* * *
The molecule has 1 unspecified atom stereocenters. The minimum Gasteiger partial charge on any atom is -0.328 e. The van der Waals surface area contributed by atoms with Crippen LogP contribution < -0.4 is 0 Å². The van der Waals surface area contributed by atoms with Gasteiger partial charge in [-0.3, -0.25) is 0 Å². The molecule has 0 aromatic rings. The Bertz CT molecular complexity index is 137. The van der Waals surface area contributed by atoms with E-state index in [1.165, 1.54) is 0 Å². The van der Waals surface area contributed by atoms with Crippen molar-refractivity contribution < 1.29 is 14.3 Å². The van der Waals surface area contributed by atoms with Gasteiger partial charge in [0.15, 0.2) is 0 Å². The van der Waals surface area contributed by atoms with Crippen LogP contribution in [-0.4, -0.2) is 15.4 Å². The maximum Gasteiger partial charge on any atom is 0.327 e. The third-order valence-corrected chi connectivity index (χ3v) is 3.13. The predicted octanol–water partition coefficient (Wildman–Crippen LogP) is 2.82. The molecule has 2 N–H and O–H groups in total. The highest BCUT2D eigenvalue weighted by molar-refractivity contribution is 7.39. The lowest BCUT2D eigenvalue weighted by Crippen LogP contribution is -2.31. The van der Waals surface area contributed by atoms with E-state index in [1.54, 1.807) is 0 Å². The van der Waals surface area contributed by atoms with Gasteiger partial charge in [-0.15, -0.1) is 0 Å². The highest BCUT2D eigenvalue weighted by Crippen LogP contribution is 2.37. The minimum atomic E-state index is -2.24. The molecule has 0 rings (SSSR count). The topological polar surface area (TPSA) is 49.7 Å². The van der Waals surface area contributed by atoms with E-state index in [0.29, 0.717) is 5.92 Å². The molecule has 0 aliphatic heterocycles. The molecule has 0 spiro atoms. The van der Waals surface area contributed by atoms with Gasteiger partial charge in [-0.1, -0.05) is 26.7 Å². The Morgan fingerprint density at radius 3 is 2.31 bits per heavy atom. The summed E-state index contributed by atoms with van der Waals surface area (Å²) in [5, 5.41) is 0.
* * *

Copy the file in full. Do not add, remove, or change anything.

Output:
The molecule has 1 unspecified atom stereocenters. The minimum Gasteiger partial charge on any atom is -0.328 e. The van der Waals surface area contributed by atoms with Crippen LogP contribution < -0.4 is 0 Å². The van der Waals surface area contributed by atoms with Gasteiger partial charge in [-0.3, -0.25) is 0 Å². The molecule has 0 aromatic rings. The Bertz CT molecular complexity index is 137. The van der Waals surface area contributed by atoms with E-state index in [1.165, 1.54) is 0 Å². The van der Waals surface area contributed by atoms with Crippen molar-refractivity contribution < 1.29 is 14.3 Å². The van der Waals surface area contributed by atoms with Gasteiger partial charge in [0.15, 0.2) is 0 Å². The van der Waals surface area contributed by atoms with Crippen LogP contribution in [-0.4, -0.2) is 15.4 Å². The maximum Gasteiger partial charge on any atom is 0.327 e. The third-order valence-corrected chi connectivity index (χ3v) is 3.13. The predicted octanol–water partition coefficient (Wildman–Crippen LogP) is 2.82. The molecule has 2 N–H and O–H groups in total. The highest BCUT2D eigenvalue weighted by molar-refractivity contribution is 7.39. The lowest BCUT2D eigenvalue weighted by Crippen LogP contribution is -2.31. The van der Waals surface area contributed by atoms with E-state index in [1.54, 1.807) is 0 Å². The van der Waals surface area contributed by atoms with Gasteiger partial charge in [-0.15, -0.1) is 0 Å². The highest BCUT2D eigenvalue weighted by Crippen LogP contribution is 2.37. The minimum atomic E-state index is -2.24. The molecule has 0 rings (SSSR count). The topological polar surface area (TPSA) is 49.7 Å². The van der Waals surface area contributed by atoms with E-state index in [0.29, 0.717) is 5.92 Å². The molecule has 0 aliphatic heterocycles. The molecule has 0 spiro atoms. The van der Waals surface area contributed by atoms with Gasteiger partial charge in [-0.1, -0.05) is 26.7 Å². The Morgan fingerprint density at radius 3 is 2.31 bits per heavy atom. The summed E-state index contributed by atoms with van der Waals surface area (Å²) in [5, 5.41) is 0.